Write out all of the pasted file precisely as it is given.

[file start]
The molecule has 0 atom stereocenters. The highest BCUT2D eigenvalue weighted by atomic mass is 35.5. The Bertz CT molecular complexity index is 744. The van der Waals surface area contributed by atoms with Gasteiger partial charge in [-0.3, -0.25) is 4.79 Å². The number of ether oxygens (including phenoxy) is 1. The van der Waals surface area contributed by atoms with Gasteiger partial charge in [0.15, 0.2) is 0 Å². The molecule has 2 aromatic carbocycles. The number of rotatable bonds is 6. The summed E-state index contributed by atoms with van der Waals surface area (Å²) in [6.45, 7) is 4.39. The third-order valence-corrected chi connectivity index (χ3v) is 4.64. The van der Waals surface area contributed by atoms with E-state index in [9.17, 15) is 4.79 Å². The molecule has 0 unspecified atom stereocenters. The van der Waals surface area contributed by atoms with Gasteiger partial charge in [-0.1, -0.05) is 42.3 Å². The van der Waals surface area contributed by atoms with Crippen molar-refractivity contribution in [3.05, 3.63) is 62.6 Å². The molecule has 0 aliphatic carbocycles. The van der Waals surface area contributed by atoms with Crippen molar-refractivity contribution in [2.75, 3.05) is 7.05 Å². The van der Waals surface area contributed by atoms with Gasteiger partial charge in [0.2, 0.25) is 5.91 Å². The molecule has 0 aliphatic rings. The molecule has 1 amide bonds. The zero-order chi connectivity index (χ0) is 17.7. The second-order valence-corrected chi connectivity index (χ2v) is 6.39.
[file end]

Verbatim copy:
The molecule has 0 atom stereocenters. The highest BCUT2D eigenvalue weighted by atomic mass is 35.5. The Bertz CT molecular complexity index is 744. The van der Waals surface area contributed by atoms with Gasteiger partial charge in [-0.3, -0.25) is 4.79 Å². The number of ether oxygens (including phenoxy) is 1. The van der Waals surface area contributed by atoms with Gasteiger partial charge in [0.15, 0.2) is 0 Å². The molecule has 2 aromatic carbocycles. The number of rotatable bonds is 6. The summed E-state index contributed by atoms with van der Waals surface area (Å²) in [6.45, 7) is 4.39. The third-order valence-corrected chi connectivity index (χ3v) is 4.64. The van der Waals surface area contributed by atoms with E-state index in [9.17, 15) is 4.79 Å². The molecule has 0 unspecified atom stereocenters. The van der Waals surface area contributed by atoms with Gasteiger partial charge in [-0.1, -0.05) is 42.3 Å². The van der Waals surface area contributed by atoms with Crippen molar-refractivity contribution in [3.05, 3.63) is 62.6 Å². The molecule has 0 aliphatic carbocycles. The van der Waals surface area contributed by atoms with Crippen molar-refractivity contribution in [2.75, 3.05) is 7.05 Å². The van der Waals surface area contributed by atoms with Gasteiger partial charge in [0.2, 0.25) is 5.91 Å². The molecule has 0 aliphatic rings. The molecule has 1 amide bonds. The zero-order chi connectivity index (χ0) is 17.7. The second-order valence-corrected chi connectivity index (χ2v) is 6.39.